I told Aubrey it might be a good idea to carry out an expert survey amongst gerontologists on when Robust Mouse/Human Rejuvenation will happen (like AI researchers have done on AGI). I pointed out while many gerontologists don’t want to publicly associate with his “out there” ideas, this may not hold true in the context of an anonymous poll (e.g. you don’t see many AI experts talking about machine superintelligence, but expert polls show the median projection for that to happen to be around 2050). Having an expert poll showing significant expert acceptance of the legitimacy of the SENS approach would help shake off his reputation as a “maverick” operating outside the scientific consensus.

Hopefully he might give this some consideration.

My transhumanist acquaintance Alexey Turchin, whom I first met way back in my Hipsterfornia days, made a speech on “Digital Immortality: How to Collection Information In Such a Way That a Future AI Will Be Able to Resurrect Us.

Unfortunately, his lecture coincided with Aubrey’s, so between him and Aubrey I had to choose the latter.

Yandex rep Anton Slesarev: Driverless taxis in Moscow in 3-4 years.

This is corporate PR so I suppose take it with a grain of salt, but he says Yandex is one of the global leaders in this sphere and in the world’s top 3-5. In fairness, that’s not hard to believe.

I got a biography of Richard Feynman for asking the best question.

There was an nVidia demo showing off their latest VR environment, which you can interact with through a pair of remote controllers that correlate to your arms in the simulation.

Very cool.

Very SWPL.

(Performance by the “Desert Planet” bank).

“Tesla Show” rated at 5 million volts, with drone thrown in for good measure.

Day 2. Began with a talk on CRISPR. Unfortunately, the speaker wasn’t great, and there were numerous technical programs with the equipment.

Book prize was selection was based, though… Pinker’s The Blank Slate (only translated into Russian last year), and even Wade’s Our Troublesome Inheritance.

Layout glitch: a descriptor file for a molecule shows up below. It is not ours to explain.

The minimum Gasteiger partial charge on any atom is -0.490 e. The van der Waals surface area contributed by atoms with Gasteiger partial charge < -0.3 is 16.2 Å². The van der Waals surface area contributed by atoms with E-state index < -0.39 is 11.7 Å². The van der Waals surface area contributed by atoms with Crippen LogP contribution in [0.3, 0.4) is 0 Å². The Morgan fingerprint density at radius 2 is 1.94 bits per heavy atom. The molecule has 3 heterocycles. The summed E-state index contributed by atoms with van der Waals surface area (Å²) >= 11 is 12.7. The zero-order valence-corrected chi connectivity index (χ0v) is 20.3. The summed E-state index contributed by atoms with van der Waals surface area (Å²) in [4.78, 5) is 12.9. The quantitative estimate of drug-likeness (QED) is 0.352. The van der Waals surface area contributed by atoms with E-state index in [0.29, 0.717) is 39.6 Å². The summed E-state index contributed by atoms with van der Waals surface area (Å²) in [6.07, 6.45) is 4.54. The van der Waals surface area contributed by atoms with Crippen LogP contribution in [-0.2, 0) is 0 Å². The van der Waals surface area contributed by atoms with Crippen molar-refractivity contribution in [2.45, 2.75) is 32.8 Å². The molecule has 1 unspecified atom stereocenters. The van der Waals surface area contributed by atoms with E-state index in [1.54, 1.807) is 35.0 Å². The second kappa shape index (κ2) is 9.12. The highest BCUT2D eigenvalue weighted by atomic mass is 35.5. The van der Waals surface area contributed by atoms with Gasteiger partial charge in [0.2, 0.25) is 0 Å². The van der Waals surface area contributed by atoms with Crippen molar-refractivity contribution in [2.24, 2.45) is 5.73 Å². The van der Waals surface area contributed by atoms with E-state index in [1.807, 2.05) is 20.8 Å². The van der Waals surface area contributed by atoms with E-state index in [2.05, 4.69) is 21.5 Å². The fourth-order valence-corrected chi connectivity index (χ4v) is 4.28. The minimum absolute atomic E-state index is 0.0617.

Danila Medvedev, head of the Russian Transhumanist Movement, talked about the modern history of what had begun as Russian cosmism more than a century ago now.

Incidentally, he said he believes that augmenting IQ should be an even higher priority than radical life extension. I happen to strongly agree.

Andrey Borisenko, Russian cosmonaut.

Borisenko is positive about the prospects of the Russian space program, despite much larger economies of the US and China. “Their GDP might be five timer larger, but we can do the same things five times cheaper.”

It’s worth noting that Geek Picnic is very heavily corporate endorsed. Just a short sample of companies that had a heavy presence:

  • Volkswagen displayed their cars
  • Norilsk Nickel had their pavilion too, also with VR displays (but low quality)
  • Tele2
  • Vkontakte
  • Yandex
  • Russian news organizations: RIA, RT, Kommersant, Komsomolskaya Pravda
  • nVidia
  • Strongbow cider

Final lecture I went to was Alexander Tyshkovsky, a bioinformatician and presenter at a YouTube science channel.

Mouse Biodiversity (MBD): If I understood this right (will try to confirm), only 20% of mouse breeds actually showed longevity improvements from calorie restricted diet.